TAMIL NADU

PMK comes a cropper in State

Shyam Ranganathan

It lost all six seats it contested in Tamil Nadu and the sole Puducherry seat



Decline in wins scored by junior allies

MDMK wins one seat out of four it contested



CHENNAI: For the first time in a decade, the Pattali Makkal Katchi (PMK) will not be part of the ruling dispensation at the Centre.

The PMK, which has been called the “weather vane” of the political scene, has drawn a blank, losing all the six seats it contested in Tamil Nadu and the sole Puducherry seat, while its senior alliance partner, the AIADMK, won nine.

The results show a decline in the wins scored by the junior alliance partners of both fronts. Part of the AIADMK front, the Marumalarchi Dravida Munnetra Kazhagam (MDMK) has won only one out of the four it contested with party leader Vaiko losing in Virudhunagar, while the two communist parties have won one each of the three each they contested. CPI’s state secretary D. Pandian also lost from the North Chennai constituency.

In the DMK-front, the Congress has lost seven of the sixteen seats (including Puducherry) it contested, and the Viduthalai Chiruthaigal Katchi won one of the two it contested.

Among the major casualties in the Congress were Union Minister for Panchayati Raj Mani Shankar Aiyar, who lost to the AIADMK’s O.S.Maniyan, the Minister of State for Textiles EVKS Elangovan, who lost in Erode to A. Ganesamoorthy of the MDMK.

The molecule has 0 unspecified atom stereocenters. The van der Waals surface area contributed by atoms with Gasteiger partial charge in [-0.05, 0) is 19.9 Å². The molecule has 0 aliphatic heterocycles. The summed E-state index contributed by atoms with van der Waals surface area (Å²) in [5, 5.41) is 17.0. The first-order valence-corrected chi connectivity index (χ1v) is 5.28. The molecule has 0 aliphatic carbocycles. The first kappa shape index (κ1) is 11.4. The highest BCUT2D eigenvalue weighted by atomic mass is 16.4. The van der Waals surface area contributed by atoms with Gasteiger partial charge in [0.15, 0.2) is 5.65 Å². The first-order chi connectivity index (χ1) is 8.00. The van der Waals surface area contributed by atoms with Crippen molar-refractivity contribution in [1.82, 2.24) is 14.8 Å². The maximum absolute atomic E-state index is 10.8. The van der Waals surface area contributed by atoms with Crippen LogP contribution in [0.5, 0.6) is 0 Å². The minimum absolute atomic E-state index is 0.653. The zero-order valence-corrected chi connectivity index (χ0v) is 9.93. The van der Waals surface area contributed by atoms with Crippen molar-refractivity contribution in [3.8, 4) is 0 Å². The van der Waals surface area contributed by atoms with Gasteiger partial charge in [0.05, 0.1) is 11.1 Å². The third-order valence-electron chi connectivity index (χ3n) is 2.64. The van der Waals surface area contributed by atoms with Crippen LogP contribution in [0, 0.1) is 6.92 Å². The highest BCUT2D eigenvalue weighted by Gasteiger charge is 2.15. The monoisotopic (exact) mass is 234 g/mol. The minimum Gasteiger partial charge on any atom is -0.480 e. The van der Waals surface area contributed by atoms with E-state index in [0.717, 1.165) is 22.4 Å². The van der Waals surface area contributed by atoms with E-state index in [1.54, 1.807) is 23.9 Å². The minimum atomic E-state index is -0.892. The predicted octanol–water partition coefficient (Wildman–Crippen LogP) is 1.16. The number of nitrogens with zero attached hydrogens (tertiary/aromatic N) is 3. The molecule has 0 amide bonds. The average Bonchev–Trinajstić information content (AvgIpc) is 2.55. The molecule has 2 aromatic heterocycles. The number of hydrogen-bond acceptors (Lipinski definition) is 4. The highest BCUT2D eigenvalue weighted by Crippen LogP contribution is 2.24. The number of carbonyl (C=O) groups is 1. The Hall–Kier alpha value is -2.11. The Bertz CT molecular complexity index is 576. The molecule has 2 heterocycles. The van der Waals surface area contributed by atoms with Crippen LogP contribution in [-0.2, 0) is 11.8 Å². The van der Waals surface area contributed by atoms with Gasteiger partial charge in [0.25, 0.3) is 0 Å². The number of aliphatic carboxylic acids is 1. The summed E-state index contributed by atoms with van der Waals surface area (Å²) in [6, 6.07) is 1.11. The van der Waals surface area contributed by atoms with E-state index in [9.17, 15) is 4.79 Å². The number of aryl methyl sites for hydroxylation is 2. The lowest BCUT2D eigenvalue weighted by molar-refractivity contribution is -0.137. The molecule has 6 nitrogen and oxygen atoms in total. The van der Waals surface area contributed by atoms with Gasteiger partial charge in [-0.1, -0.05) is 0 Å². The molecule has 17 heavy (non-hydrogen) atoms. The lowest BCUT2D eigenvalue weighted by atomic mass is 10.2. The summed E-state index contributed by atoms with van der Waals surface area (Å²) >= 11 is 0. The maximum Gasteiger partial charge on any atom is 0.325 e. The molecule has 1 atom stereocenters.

The PMK, which won four seats in 1998, in alliance with the BJP and the AIADMK, stayed on in the BJP-led NDA and won five seats in the 1999 elections, and was rewarded with ministerial berths.

In 2004, the party switched to the Congress-led United Progressive Alliance after parting ways with the AIADMK in the State and won six seats.

In the current elections, it went with the AIADMK-led alliance, contesting in seven seats (six in Tamil Nadu and Puducherry), but has lost all seven, many of them by considerable margins.

In a press release issued on Saturday, PMK leader S.Ramadoss said his party was defeated because the ruling party focussed all its energy in these constituencies. He said this was explained by the fact that more than 75 per cent votes were polled in five constituencies contested by the PMK.

“That money was given to voters in the PMK constituencies is an understatement. Money was splurged,” he said, adding that the victory of the ruling party and its allies “was not real.”

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